By Omonu Nelson
While some Tourist sites are private sector driven, most are deliberate moves by government agencies to boost in-flow of Travels and Tourists. At first, government intervention is needed to guarantee security, credit facility, tax waivers and other incentives to encourage investors in the Tourism industry. Many countries around the world, including Africa’s Egypt, Kenya etc., rely heavily on accruals from Tourism to finance their government.
The West African sub-region can take deliberate steps to up its share of bounties from global Tourism.
During the recent ECOWAS Parliament delocalised meeting in Monrovia, the team visited Kpatawee Water Falls in Bong County, about two and half hours drive from Monrovia. Officially, opened to Tourists in January, 2021, Ms Josephine, the Manager and Tour Guide confirmed that patronage has been so wonderful.
In her word, “Everything here is sourced locally, our foods are sourced locally, we are trying to encourage local content. The beds Tourists use for camping is sourced locally.
“We charge Tourists forty (40) US dollars per night with complimentary breakfast. We don’t charge children, families are free to come with their young children because they don’t have to pay a dime.
“We attract about 300 Tourists every week. Since we started in January, visits have been increasing steadily.”
Kpatawee is witnessing steady rise in Tourists visit because of favourable security climate. Like Josephine’s Kpatawee, ECOWAS can create an enabling environment to increase its share of the $2.9 billion global Travels and Tourism contribution to the sub-regional GDP.
The 2019 global Travel and Tourism’s direct contribution to GDP was approximately 2.9 trillion United States dollars. Travel and Tourism remains one of the key growth drivers of Africa’s economy, contributing 8.5% of the GDP in 2018; equivalent to $194.2 billion, according to reports by Jumia hospitality.
Perhaps, there is no better time than now, for the West African sub region to put infrastructures in place to boost its tourism. The implementation of the African Continental Free Trade Area (ACFTA) is expected to further boost Tourism
However, it remains a long walk for the sub-region to realise its full Tourism potentials without first, addressing issues of poor quality services, inadequate infrastructure, security concerns.
The ECOWAS will have to redouble its efforts at curtailing the issue of insecurity, which is an anti-thesis to the growth of tourism. Good infrastructures is another critical factor in reaping maximally from Tourism. Tourist locations must be accessible by quality roads, rails and unhindered or smooth air travels.
Comparatively, Tourism receipts are higher as a percentage of GDP in eastern and southern Africa (4.5% and 3% respectively) than in West Africa (2.1%).
The majority of visitors from Europe and the US flock to attractions in Egypt, Kenya, Morocco, South Africa and Tunisia.
Kenya is even making a sustained attempt to grab a greater share of the intra-African tourism market as the Kenyan Tourism board opens talks with Nigerian and Sierra Leonean industry representatives in a bid to encourage arrivals.
Rich In Attraction;
From The Gambia’s sandy Kotu Beach to Mali’s Bandiagara Cliff Villages and Ghana’s slave fortresses, with the right planning and investment the West African Tourist sector could rake in millions more in foreign exchange earnings and create much-needed employment opportunities for the teeming youth population.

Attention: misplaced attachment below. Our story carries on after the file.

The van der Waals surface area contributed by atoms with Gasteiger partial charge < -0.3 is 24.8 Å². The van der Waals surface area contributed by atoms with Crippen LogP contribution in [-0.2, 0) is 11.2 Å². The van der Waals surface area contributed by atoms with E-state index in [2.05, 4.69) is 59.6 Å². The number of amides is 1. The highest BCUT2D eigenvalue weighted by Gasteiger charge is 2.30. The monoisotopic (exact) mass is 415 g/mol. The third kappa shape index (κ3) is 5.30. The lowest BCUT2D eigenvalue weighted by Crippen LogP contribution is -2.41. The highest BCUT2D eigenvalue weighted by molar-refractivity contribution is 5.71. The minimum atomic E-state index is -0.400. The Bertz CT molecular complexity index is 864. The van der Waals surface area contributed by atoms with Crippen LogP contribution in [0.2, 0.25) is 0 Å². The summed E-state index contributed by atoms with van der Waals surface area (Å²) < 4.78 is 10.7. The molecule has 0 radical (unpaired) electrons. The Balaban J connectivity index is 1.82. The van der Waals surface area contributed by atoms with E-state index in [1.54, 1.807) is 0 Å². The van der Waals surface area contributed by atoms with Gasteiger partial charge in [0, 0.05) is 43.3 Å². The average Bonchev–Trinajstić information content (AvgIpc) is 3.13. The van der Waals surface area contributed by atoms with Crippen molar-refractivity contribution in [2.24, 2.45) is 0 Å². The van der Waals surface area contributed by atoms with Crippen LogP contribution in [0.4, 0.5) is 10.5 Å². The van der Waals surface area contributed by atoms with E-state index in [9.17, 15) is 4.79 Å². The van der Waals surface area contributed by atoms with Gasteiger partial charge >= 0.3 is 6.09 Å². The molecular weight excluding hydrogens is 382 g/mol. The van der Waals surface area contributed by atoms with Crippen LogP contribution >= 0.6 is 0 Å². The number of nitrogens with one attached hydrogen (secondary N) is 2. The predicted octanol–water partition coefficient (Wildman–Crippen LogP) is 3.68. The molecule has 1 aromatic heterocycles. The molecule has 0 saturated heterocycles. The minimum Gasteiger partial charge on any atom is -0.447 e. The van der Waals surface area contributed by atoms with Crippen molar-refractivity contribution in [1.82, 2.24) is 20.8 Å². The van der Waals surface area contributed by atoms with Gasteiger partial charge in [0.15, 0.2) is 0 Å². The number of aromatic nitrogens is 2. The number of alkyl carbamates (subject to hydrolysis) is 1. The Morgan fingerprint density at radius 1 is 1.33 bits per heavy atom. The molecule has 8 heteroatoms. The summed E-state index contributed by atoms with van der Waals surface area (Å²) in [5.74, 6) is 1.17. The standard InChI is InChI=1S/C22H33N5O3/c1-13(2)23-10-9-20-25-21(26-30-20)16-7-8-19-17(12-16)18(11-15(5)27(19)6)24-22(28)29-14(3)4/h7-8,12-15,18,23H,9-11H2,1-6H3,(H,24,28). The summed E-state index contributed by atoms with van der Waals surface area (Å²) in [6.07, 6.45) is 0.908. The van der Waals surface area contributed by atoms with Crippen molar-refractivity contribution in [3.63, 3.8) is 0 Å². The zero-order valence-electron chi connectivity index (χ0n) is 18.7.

Air transport is severely limited among countries in the region, with poor flight connections turning simple trips into circuitous journeys.
In addition, connectivity has been made more difficult by regulatory hurdles – such as restrictive policies that limit air traffic rights – and the closure of regional national carriers, including Nigeria Airways and Ghana Airways.
Mali, Burkina Faso, Niger and Nigeria are grappling with Islamist and rebel insurgencies, prompting negative international headlines and travel warnings from wealthy nations.
Terrorist attacks in Mali saw the number of arrivals from Europe fall from 71,000 in 2014 to 36,000 in 2015.
A report by the London-headquartered World Travel and Tourism Council found that tourist arrivals in Sierra Leone dropped by 50% from 2013 to 2014.
Despite these challenges, West African nations still have a chance to grab a larger share of international tourism receipts.
But biddings for prime tourist land for hotel and leisure developments are too often uncompetitive and opaque, driving away leading international hotel groups.
Governments must also boost marketing spend and introduce visa reforms to encourage tourists.
The World Tourism Organisation predicts that the number of arrivals in Africa will more than double to 134m by 2030, but if West African nations are to grab their share, policymakers and industry representatives need to turn their plans into reality through concerted reforms.
Prioritisation of improved visa facilitation in major tourism countries in West Africa remains a major boost to both the tourism and aviation industries. For instance, Ethiopia’s visa relaxation policies combined with improved connectivity as a regional transport hub placed the country as Africa’s fastest growing travel country, growing by 48.6% in 2018 to be worth $7.4 billion.
Borrowing from the success story of countries like Egypt, that have leveraged heavily on its huge Tourist attractions to fund one of Africa most buoyant economy, the West Africa, home of abundant but largely untapped Tourism potentials can achieve the same feats, if not more, by deliberate policy, anchored on ECOWAS platforms.